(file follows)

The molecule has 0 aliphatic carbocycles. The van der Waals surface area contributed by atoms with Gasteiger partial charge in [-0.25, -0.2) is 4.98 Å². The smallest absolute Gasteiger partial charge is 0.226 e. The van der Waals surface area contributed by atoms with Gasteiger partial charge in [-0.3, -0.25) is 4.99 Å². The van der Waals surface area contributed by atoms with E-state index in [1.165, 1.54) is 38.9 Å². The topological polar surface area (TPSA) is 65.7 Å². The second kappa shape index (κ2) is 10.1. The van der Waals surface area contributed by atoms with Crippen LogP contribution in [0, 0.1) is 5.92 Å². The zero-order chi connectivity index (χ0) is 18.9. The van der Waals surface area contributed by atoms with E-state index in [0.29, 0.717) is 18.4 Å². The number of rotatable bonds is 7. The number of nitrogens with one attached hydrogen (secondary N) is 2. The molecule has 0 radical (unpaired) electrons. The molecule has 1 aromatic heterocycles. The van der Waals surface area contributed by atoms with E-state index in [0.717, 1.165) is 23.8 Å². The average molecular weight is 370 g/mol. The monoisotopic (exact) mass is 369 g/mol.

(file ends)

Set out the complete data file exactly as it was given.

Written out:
The molecule has 0 aliphatic carbocycles. The van der Waals surface area contributed by atoms with Gasteiger partial charge in [-0.25, -0.2) is 4.98 Å². The smallest absolute Gasteiger partial charge is 0.226 e. The van der Waals surface area contributed by atoms with Gasteiger partial charge in [-0.3, -0.25) is 4.99 Å². The van der Waals surface area contributed by atoms with E-state index in [1.165, 1.54) is 38.9 Å². The topological polar surface area (TPSA) is 65.7 Å². The second kappa shape index (κ2) is 10.1. The van der Waals surface area contributed by atoms with Crippen LogP contribution in [0, 0.1) is 5.92 Å². The zero-order chi connectivity index (χ0) is 18.9. The van der Waals surface area contributed by atoms with E-state index in [0.29, 0.717) is 18.4 Å². The number of rotatable bonds is 7. The number of nitrogens with one attached hydrogen (secondary N) is 2. The molecule has 0 radical (unpaired) electrons. The molecule has 1 aromatic heterocycles. The van der Waals surface area contributed by atoms with E-state index in [0.717, 1.165) is 23.8 Å². The average molecular weight is 370 g/mol. The monoisotopic (exact) mass is 369 g/mol.